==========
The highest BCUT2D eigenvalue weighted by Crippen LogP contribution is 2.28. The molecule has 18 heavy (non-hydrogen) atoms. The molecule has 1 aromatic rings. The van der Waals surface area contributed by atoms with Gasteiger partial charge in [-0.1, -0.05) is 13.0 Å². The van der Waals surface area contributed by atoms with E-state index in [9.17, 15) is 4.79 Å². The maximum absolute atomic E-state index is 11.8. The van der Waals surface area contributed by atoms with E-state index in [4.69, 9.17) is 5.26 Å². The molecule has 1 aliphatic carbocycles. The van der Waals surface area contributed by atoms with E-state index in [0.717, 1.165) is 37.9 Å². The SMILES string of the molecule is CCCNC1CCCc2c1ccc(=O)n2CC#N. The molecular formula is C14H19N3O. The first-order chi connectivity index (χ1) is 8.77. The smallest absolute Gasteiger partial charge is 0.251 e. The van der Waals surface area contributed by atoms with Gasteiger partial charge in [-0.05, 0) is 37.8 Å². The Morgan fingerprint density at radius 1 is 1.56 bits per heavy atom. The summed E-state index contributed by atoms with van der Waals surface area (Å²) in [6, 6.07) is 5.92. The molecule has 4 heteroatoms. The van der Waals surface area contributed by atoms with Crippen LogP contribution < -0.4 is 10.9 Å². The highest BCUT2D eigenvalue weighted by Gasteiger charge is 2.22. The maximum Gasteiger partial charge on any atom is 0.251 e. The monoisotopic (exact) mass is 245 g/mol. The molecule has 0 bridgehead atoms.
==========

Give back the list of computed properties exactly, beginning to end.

The highest BCUT2D eigenvalue weighted by Crippen LogP contribution is 2.28. The molecule has 18 heavy (non-hydrogen) atoms. The molecule has 1 aromatic rings. The van der Waals surface area contributed by atoms with Gasteiger partial charge in [-0.1, -0.05) is 13.0 Å². The van der Waals surface area contributed by atoms with E-state index in [9.17, 15) is 4.79 Å². The maximum absolute atomic E-state index is 11.8. The van der Waals surface area contributed by atoms with E-state index in [4.69, 9.17) is 5.26 Å². The molecule has 1 aliphatic carbocycles. The van der Waals surface area contributed by atoms with E-state index in [0.717, 1.165) is 37.9 Å². The SMILES string of the molecule is CCCNC1CCCc2c1ccc(=O)n2CC#N. The molecular formula is C14H19N3O. The first-order chi connectivity index (χ1) is 8.77. The smallest absolute Gasteiger partial charge is 0.251 e. The van der Waals surface area contributed by atoms with Gasteiger partial charge in [-0.05, 0) is 37.8 Å². The Morgan fingerprint density at radius 1 is 1.56 bits per heavy atom. The summed E-state index contributed by atoms with van der Waals surface area (Å²) in [6, 6.07) is 5.92. The molecule has 4 heteroatoms. The van der Waals surface area contributed by atoms with Crippen LogP contribution < -0.4 is 10.9 Å². The highest BCUT2D eigenvalue weighted by Gasteiger charge is 2.22. The maximum Gasteiger partial charge on any atom is 0.251 e. The monoisotopic (exact) mass is 245 g/mol. The molecule has 0 bridgehead atoms.